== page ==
Parcel and package delivery scams are the most common type of 'smishing' text messages, a technique that criminals use to target consumers with texts impersonating trusted organisations.
These text messages often contain a link to a fraudulent website that replicates a legitimate site, asking the victim to enter personal and financial information.
Recently released figures revealed that over a 90-day period, the number of scam texts pretending to be from a delivery firm represented more than half of all smishing attempts.
Each year within the UK, millions of people report text messages. These can be reported by sending a message the 7726 number which is used by the National Cyber Security Centre to take down fraudulent website URLs and prevent further fraud losses
Criminals pretending to be from a bank or other financial institution represent around a third of texts.
Malicious texts are often part of a wider scam. If someone clicks on a link and provides information, they may then get a phone call from someone claiming to be from their bank.
Exploiting the personal and financial information provided in the text message, the person offers to help safeguard funds by trying to convince someone to transfer money into a 'safe account', which is in fact an account run by the same criminal that sent the original text message.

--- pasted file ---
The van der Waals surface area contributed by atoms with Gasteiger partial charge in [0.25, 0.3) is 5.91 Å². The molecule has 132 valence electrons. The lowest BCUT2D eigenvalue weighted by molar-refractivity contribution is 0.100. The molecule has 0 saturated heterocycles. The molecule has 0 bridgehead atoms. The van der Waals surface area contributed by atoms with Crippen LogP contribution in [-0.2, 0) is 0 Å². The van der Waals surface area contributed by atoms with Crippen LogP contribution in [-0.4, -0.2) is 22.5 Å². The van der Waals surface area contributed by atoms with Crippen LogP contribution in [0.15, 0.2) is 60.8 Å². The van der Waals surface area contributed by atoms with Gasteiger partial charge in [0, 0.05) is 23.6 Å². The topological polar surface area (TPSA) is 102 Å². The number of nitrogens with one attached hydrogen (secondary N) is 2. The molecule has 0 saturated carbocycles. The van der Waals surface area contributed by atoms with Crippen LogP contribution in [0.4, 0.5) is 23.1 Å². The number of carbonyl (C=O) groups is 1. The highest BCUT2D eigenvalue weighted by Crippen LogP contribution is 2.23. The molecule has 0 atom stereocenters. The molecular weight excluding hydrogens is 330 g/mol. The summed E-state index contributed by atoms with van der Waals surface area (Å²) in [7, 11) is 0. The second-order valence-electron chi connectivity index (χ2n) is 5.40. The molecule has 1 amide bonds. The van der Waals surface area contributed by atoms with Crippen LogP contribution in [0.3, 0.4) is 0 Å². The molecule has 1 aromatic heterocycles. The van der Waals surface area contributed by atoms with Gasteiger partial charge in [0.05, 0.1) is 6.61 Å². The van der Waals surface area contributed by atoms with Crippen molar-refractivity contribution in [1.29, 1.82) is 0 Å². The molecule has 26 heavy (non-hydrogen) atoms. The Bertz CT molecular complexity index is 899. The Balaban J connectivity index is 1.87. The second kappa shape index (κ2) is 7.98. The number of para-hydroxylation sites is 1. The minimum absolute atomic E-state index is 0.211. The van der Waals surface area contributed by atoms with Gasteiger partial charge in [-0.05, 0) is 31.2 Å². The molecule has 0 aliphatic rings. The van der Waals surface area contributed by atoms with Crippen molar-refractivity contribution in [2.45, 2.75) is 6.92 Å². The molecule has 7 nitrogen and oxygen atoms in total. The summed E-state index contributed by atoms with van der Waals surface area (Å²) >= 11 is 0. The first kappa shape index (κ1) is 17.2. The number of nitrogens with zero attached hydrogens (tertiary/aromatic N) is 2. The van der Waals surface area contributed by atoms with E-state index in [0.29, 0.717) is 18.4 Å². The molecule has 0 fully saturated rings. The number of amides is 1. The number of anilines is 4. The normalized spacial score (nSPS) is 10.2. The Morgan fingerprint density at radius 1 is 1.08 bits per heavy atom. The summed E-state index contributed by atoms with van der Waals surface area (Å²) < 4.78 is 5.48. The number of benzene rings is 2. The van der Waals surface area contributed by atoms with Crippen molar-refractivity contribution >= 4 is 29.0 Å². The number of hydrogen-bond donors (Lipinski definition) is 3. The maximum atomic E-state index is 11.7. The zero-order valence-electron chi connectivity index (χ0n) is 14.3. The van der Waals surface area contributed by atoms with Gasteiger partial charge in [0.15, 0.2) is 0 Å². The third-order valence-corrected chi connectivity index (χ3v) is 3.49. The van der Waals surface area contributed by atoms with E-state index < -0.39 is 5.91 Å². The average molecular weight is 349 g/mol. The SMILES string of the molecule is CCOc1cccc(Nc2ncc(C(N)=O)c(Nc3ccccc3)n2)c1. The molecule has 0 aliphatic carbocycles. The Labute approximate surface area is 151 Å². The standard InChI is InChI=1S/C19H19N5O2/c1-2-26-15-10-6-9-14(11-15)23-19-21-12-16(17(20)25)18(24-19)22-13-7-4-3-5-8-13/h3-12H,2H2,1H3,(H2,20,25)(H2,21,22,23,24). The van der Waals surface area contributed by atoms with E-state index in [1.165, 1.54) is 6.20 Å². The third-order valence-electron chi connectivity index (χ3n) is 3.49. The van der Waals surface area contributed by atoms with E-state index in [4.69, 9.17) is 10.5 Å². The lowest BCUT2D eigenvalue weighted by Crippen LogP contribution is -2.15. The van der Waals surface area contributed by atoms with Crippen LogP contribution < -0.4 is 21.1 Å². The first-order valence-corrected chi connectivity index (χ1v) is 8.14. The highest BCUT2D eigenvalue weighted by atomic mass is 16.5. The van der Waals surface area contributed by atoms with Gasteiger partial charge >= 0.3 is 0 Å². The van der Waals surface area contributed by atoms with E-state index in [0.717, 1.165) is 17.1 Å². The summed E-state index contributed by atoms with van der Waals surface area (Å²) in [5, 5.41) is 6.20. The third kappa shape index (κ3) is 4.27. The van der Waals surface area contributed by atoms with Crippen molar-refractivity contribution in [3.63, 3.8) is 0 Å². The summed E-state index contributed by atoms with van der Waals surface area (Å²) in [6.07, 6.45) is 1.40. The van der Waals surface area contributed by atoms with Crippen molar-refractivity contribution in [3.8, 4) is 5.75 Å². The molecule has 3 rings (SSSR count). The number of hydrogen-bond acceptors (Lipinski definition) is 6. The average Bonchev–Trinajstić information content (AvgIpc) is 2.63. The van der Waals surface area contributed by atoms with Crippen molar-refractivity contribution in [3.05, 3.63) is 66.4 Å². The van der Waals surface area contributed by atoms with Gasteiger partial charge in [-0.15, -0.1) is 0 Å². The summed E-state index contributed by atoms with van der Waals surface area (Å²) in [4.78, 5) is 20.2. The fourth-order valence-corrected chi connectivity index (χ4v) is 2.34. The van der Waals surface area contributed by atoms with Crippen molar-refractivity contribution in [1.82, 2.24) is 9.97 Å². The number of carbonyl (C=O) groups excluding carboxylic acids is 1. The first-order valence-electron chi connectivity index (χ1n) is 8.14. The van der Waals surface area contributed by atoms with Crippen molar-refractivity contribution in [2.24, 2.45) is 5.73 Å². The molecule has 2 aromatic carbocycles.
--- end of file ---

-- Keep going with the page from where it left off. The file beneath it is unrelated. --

Reportedly last year scammers stole £479million from unsuspecting people through these scams. The actual figure is likely to be a lot higher given that much of it goes unreported.
How to avoid falling for smishing scams
- Many people recently fell victim to a Post Office email scam in which people were sent emails asking them to send a payment to release packages.
- In the email fraudsters told the recipient there is a parcel waiting for them but they must pay a shipping cost before it can be delivered. A link is then attached which, if clicked on/and or completed, could put the recipient at risk of fraud.
- Criminals send out smishing text messages with links leading to fake websites used to steal personal and financial information.
- These text messages may appear to be from trusted organisations and may use official branding to convince you they're genuine. Always access websites by typing them into the web browser and avoid clicking on links in texts.
- Remain vigilant and check delivery notifications very carefully to ensure they are genuine. Text messages may look very similar to those that are genuine but may use generic greetings, such as Dear Sir/Madam, or include spelling errors.
- Always question claims that you are due goods or services that you haven't ordered or are unaware of, especially if you have to pay any fees upfront.
- Customers can report suspected scam texts to their mobile network provider by forwarding them to 7726.